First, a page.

Re:Fingers crossed (1)

drinkypoo (153816) | more than 2 years ago | (#36374558)

The problem is, I can't exactly call up the local contractor and have one put in. Maybe Halliburton would come out and pour me some shitty concrete.

Re:Fingers crossed (1)

gnick (1211984) | more than 2 years ago | (#36374896)

OK, LOCAL contractor I'll grant you. But with sufficient real estate and a sufficient supply of indentured laborers, I don't see the hurdle. However be warned, the folks that have opted to use these for vacation homes have taken severely extended vacations. In the words of the prophets, "You can check out any time you'd like, but you can never leave."

Re:Fingers crossed (0)

Anonymous Coward | more than 2 years ago | (#36374530)


Anyone know of any product lines (of any kind) designed specifically for durability?

Lemmy.

Re:Fingers crossed (1)

elrous0 (869638) | more than 2 years ago | (#36375010)

Yep, Lemmys are able to withstand decades of incredible amounts of abuse, and still keep going.

Re:Fingers crossed (0)

Anonymous Coward | more than 2 years ago | (#36374632)

Polyurethane bushings squeak a lot, and automotive consumers care way too much about reductions in noise, vibration, and harshness, to the point where every car carries around hundreds of pounds of needless sound-deadening material.

Re:Fingers crossed (2, Informative)

drinkypoo (153816) | more than 2 years ago | (#36374802)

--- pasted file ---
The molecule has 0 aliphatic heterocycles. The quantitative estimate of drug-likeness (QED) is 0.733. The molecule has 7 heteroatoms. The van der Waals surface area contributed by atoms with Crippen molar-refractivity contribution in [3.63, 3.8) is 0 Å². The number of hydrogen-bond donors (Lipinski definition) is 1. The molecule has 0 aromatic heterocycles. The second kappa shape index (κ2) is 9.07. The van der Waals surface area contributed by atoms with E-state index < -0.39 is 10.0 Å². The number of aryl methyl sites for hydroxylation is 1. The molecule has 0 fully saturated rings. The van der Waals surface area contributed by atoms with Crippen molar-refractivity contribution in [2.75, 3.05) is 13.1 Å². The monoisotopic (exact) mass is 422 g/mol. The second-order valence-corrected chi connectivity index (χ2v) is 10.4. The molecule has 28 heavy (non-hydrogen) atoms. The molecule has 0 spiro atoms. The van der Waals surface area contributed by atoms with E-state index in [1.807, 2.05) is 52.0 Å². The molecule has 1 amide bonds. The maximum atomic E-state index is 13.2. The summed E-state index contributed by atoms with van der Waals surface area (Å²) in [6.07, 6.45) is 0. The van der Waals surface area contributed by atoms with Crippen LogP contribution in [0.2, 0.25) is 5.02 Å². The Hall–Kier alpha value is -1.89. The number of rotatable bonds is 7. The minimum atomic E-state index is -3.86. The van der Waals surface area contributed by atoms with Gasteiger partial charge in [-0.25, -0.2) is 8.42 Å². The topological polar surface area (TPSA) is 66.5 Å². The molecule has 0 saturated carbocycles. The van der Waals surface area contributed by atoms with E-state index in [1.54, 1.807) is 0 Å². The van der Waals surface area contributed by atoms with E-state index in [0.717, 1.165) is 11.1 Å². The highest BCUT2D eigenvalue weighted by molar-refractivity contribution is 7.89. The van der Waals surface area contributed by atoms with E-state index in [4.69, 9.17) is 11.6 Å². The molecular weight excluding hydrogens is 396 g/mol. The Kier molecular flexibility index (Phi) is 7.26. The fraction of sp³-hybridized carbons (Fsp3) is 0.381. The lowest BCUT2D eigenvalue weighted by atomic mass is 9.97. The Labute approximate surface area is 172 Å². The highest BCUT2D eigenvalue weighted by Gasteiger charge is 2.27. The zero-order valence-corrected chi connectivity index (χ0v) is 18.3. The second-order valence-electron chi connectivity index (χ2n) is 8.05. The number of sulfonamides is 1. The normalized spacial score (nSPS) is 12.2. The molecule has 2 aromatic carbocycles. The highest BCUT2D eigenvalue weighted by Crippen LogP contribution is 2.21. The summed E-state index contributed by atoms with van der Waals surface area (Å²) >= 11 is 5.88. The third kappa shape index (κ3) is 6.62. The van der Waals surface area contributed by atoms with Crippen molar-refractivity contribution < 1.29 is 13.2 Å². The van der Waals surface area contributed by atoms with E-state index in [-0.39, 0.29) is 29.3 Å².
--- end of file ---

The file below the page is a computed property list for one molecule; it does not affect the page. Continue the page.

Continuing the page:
Polyurethane bushings squeak a lot, and automotive consumers care way too much about reductions in noise, vibration, and harshness, to the point where every car carries around hundreds of pounds of needless sound-deadening material.

Polyurethane bushings greased with the proper kind of grease really do not squeak. Further, when the bushing is permanently affixed to a sleeve as are the polyurethane bushings I installed at the pivots of the Dana 50 TTB in the front of my 1992 F250 7.3 4x4, that connection will squeak even less. I ripped most of the asphalt (except from the toe pan, but yes from the floor) and all of the interior out of my 1989 Nissan 240SX — yes, it got hot in there — and I couldn't hear the poly bushings at all even with the silencer in the "fancy" (cheap on eBay, though) exhaust, which brought it down pretty much to stock levels since I had no header. But then, they came with the proper grease and I used it.

If vehicles are designed to take a poly bush with a metal sleeve then this is a non-issue. And using hollow poly bushings provides superior ride to silicone-filled rubber in every way as they are more consistent. This actually has the effect of improving ride quality under the hands of competent engineers, because they may tighten up the suspension design and do the damping in the shock absorbers where it belongs. Then all you have to do is drop the typical OE Tokico crap for some Bilsteins or similar...

Re:Fingers crossed (2)

Kjella (173770) | more than 2 years ago | (#36374370)

If we really went to all out nuclear war, you might be better off just biting the bullet. What would happen afterwards is a massive temperature drop, worse than the last ice age.